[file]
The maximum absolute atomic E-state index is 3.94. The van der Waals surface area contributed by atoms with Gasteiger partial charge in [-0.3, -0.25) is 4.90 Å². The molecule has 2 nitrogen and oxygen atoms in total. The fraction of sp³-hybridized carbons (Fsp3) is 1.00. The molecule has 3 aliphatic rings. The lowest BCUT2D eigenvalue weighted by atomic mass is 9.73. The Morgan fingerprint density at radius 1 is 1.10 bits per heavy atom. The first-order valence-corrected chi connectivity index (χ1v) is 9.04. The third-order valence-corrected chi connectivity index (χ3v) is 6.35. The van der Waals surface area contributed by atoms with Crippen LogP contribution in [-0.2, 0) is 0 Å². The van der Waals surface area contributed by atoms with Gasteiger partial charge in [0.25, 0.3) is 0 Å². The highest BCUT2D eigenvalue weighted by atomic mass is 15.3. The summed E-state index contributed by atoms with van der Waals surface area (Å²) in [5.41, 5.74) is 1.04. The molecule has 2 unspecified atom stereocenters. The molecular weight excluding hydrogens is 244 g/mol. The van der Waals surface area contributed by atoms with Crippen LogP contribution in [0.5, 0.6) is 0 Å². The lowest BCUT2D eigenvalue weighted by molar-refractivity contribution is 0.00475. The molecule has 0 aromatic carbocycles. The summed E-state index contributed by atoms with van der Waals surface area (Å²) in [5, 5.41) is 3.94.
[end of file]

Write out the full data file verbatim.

The maximum absolute atomic E-state index is 3.94. The van der Waals surface area contributed by atoms with Gasteiger partial charge in [-0.3, -0.25) is 4.90 Å². The molecule has 2 nitrogen and oxygen atoms in total. The fraction of sp³-hybridized carbons (Fsp3) is 1.00. The molecule has 3 aliphatic rings. The lowest BCUT2D eigenvalue weighted by atomic mass is 9.73. The Morgan fingerprint density at radius 1 is 1.10 bits per heavy atom. The first-order valence-corrected chi connectivity index (χ1v) is 9.04. The third-order valence-corrected chi connectivity index (χ3v) is 6.35. The van der Waals surface area contributed by atoms with Crippen LogP contribution in [-0.2, 0) is 0 Å². The van der Waals surface area contributed by atoms with Gasteiger partial charge in [0.25, 0.3) is 0 Å². The highest BCUT2D eigenvalue weighted by atomic mass is 15.3. The summed E-state index contributed by atoms with van der Waals surface area (Å²) in [5.41, 5.74) is 1.04. The molecule has 2 unspecified atom stereocenters. The molecular weight excluding hydrogens is 244 g/mol. The van der Waals surface area contributed by atoms with Crippen LogP contribution in [0.5, 0.6) is 0 Å². The lowest BCUT2D eigenvalue weighted by molar-refractivity contribution is 0.00475. The molecule has 0 aromatic carbocycles. The summed E-state index contributed by atoms with van der Waals surface area (Å²) in [5, 5.41) is 3.94.